Is this the end of the rout in the renminbi or is there further to go? All China Bond portfolio manager Wilfred Wee revisits recent developments and considers how Chinese authorities might react going forward.
Increasing US-China trade tensions saw the Chinese renminbi (CNY) depreciate by 8.4 per cent from mid-June to a low of 6.935 against the US dollar in mid-August before recovering over 1.5 percent to c. 6.80 currently. On some valuation metrics, CNY is cheap, comparable to the levels of end 2016 when concerns over China growth were at their peak. Investors are now wondering where the currency may go from here and what action might Chinese authorities take as the situation develops.
Timeline of US China developments
It has been a noisy few months. The US and China have been engaged in tit-for-tat tactics on trade, unsettling both emerging and most developed markets. This triggered a bout of CNY weakness from the middle of June when the US ratcheted up trade tensions by formally identifying the first set of Chinese goods to be targeted.
The economic impact of the measures on trade so far is not yet obvious. In fact, China’s export and import growth data for July surprised to the upside, despite the tariffs between China and the US kicking in earlier in the month. While still very early days, China’s trade surplus against the US in July actually increased by 11.3 per cent year-on-year, rather than moderate.
China’s policy responses
Chinese authorities are clearly aware of the risks to the economy from the trade tensions. Alongside the depreciation of the CNY were domestic monetary, regulatory and fiscal policy easing measures aimed at countering potential trade headwinds.
However, the pace of depreciation then led to concerns that currency weakness could destabilise regional markets and business sentiment. Moreover, the fall had obviously not gone unnoticed in the White House, threatening to aggravate further the standoff between the US and China.
Following persuasion against CNY pro-cyclical market behaviour in July from early August, authorities explicitly moved to prop up the currency. In early August, the 20 per cent reserve requirement for banks selling CNY FX forwards to clients was re-imposed. Similarly, the PBOC Q2 Monetary Policy Committee (MPC) report reiterated that currency weakening is not a tool to address trade frictions.
In recent weeks, there have also been reports of a tightening in FX transactions in the free-trade zones (with the aim of increasing the cost of shorting CNY). Meanwhile, on the 24 July, the PBOC confirmed the return of a counter-cyclical factor in setting the daily morning US dollar -- renminbi midpoint fix, with the aim of mitigating recent pro-cyclical sentiment on currency depreciation. A line seems to have been drawn in the sand, but for how long?
In the short term, how the trade situation with the US pans out will have a significant bearing on the CNY. While there could be some agreement before meetings between Trump and Xi at the upcoming Asia-Pacific Economic Cooperation (APEC) and G20 summits in November, we feel this is overly optimistic. More likely in our view is that trade relations will remain a long, drawn out and contentious issue, given the strategic issues at play between the two economic super powers. Moreover, we expect anti-Chinese rhetoric to remain a key plank of Trump’s campaigning in the lead up to the US midterm elections in November.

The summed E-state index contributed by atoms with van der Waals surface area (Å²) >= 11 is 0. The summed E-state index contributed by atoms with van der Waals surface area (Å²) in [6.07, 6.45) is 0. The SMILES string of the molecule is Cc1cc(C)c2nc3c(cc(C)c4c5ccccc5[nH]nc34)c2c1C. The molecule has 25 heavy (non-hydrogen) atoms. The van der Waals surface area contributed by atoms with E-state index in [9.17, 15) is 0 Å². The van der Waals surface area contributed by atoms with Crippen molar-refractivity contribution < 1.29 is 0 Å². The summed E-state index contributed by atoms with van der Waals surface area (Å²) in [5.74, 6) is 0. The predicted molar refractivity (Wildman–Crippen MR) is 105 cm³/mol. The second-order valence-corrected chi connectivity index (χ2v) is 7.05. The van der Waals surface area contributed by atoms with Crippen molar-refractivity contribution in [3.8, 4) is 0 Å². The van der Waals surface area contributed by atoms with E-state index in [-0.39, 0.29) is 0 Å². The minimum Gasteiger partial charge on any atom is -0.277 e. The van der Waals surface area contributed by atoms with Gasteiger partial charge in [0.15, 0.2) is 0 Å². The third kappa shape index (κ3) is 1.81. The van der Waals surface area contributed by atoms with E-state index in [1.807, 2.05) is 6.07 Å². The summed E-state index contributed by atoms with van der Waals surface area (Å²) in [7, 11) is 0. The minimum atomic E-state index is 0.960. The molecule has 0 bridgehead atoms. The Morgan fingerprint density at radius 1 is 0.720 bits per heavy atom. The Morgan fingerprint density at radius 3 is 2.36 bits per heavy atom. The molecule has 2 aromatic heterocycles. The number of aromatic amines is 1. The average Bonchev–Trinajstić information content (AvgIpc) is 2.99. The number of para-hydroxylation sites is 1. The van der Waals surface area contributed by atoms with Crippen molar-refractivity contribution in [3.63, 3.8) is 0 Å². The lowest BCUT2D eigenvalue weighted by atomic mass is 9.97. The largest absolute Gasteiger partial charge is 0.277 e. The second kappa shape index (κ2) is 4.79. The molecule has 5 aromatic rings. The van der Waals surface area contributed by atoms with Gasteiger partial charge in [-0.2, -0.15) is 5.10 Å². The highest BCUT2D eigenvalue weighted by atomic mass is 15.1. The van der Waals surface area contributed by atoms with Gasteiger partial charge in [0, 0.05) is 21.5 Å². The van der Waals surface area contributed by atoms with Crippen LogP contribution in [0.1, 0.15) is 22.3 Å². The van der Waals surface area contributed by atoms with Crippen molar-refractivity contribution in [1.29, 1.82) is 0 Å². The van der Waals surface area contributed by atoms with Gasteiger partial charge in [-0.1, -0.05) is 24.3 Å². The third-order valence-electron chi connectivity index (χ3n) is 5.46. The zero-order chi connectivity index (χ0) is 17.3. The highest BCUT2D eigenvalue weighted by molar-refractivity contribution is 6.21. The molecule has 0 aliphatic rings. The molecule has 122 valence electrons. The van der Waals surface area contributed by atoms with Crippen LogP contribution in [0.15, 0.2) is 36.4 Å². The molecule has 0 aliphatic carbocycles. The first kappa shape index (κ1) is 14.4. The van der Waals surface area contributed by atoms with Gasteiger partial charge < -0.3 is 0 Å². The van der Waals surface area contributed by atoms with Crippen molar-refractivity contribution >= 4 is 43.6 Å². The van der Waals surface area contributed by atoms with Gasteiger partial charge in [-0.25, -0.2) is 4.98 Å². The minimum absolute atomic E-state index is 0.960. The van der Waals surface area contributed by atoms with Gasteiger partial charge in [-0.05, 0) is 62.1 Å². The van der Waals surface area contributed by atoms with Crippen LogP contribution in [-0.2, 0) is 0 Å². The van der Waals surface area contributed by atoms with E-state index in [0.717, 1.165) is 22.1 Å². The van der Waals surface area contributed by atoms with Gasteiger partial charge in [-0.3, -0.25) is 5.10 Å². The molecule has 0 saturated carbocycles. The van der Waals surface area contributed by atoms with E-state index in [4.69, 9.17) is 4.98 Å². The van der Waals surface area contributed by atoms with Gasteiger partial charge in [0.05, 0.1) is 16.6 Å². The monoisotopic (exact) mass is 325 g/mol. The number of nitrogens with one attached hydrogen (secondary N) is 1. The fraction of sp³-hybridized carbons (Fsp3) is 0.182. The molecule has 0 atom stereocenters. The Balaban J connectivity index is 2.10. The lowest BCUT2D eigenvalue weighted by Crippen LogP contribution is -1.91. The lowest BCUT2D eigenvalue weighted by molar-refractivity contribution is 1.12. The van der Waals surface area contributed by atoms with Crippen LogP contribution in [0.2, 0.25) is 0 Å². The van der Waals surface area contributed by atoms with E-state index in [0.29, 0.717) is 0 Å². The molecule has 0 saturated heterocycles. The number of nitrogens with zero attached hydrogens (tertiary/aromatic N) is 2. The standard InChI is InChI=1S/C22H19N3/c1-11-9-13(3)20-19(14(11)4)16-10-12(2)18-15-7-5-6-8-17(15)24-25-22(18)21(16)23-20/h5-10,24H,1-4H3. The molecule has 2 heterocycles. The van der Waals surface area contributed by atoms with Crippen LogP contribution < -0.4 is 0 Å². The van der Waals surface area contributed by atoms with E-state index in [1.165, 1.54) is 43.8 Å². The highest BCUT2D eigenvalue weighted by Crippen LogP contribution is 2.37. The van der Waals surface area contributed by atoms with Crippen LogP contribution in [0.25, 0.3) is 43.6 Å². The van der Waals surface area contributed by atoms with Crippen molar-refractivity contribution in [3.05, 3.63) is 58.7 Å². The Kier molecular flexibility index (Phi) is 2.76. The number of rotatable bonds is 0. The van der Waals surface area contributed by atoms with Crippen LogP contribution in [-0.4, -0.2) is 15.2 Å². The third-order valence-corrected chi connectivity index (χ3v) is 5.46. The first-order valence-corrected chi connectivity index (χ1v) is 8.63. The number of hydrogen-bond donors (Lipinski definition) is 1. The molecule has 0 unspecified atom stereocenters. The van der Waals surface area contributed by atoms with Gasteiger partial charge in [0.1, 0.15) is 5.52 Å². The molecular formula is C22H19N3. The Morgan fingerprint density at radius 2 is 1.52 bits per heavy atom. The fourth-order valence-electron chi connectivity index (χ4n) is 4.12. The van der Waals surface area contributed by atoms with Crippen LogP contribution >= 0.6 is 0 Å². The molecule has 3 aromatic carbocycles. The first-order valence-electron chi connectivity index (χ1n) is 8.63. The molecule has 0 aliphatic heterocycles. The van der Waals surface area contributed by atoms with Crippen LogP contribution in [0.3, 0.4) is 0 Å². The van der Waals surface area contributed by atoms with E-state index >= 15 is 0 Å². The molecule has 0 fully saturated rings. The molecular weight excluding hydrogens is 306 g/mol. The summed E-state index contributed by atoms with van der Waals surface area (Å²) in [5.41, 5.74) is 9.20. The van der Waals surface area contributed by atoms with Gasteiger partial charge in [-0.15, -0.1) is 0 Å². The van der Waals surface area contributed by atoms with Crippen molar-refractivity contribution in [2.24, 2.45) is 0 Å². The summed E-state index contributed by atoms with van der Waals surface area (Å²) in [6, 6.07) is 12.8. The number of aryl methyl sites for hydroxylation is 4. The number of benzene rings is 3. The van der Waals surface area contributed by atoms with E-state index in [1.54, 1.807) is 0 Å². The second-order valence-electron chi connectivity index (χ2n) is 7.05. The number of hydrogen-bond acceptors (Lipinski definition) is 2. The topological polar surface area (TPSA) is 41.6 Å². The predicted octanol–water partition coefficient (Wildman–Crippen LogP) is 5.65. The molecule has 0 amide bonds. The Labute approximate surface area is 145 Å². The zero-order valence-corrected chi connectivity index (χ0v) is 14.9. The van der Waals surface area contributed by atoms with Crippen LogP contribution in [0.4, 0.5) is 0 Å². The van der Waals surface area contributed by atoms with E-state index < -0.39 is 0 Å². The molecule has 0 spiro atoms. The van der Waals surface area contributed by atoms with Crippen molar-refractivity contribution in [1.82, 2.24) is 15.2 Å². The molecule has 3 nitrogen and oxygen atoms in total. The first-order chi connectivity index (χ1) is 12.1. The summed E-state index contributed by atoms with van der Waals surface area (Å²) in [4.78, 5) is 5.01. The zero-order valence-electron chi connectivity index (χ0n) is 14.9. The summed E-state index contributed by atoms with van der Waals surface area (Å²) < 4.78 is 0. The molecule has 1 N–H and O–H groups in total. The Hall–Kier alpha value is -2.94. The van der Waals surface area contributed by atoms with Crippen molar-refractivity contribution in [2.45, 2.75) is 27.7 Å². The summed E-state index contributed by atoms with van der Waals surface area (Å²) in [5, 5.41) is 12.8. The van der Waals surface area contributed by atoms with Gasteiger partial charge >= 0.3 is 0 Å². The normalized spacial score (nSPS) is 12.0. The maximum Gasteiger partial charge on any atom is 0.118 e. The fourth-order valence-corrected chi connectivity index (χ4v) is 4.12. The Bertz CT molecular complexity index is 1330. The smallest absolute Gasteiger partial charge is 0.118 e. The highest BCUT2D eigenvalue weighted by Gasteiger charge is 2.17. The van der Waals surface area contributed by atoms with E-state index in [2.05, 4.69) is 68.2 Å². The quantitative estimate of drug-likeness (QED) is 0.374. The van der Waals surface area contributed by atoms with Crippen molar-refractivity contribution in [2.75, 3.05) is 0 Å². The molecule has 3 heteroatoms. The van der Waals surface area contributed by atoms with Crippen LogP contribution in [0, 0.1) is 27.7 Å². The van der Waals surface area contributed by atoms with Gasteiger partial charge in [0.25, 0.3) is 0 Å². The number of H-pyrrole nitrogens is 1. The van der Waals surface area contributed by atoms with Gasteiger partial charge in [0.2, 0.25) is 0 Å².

China’s reaction going forward
It is undoubtedly in China’s interests to de-escalate current tensions. In recent weeks, Chinese authorities seem to have moved towards more restrained reaction from their earlier robust tit-for-tat retaliations.
The official media has markedly toned down its rhetoric and stopped using provocative phrases like “we will take powerful measures”, which it did in the beginning. The most recent currency measures would also seem to suggest an inclination to not have currency weakness obstruct any potential engagement with the US. Meanwhile, amid unpredictable US trade policy, the Chinese authorities are likely to focus on supporting domestic demand. This may be through conventional monetary policy, but especially likely through upgrading tax and industrial policy.
In recent years, the Chinese economy has rebalanced away from an investment-led growth model towards greater dependence on household consumption and services. Policies to bolster growth in these areas hold the key to achieving broad stable economic growth.
In the medium-to-longer term, the support for CNY ultimately lies in improved productivity and investment prospects in China. To this, the pursuit of stable growth conditions, economic upgrading and transformation, and continued market-oriented reforms are key. We see these remaining well-entrenched in the current Chinese administration.
Conclusion: Risk of further deprecation limited
We still see little indication of a quick resolution to the US-China trade spat. However, we think the risk of further CNY depreciation is limited. The destabilising impact of further depreciation on the domestic economy would see the authorities act to support the currency. We can see this in the moves by the authorities to re-apply the counter-cyclical adjustment factor. Moreover, any further significant depreciation will only serve to worsen relations with the US. Indeed, we think China – perhaps taking some comfort from progress made on US-Mexico trade talks – will try to take a more accommodative approach to trade negotiations.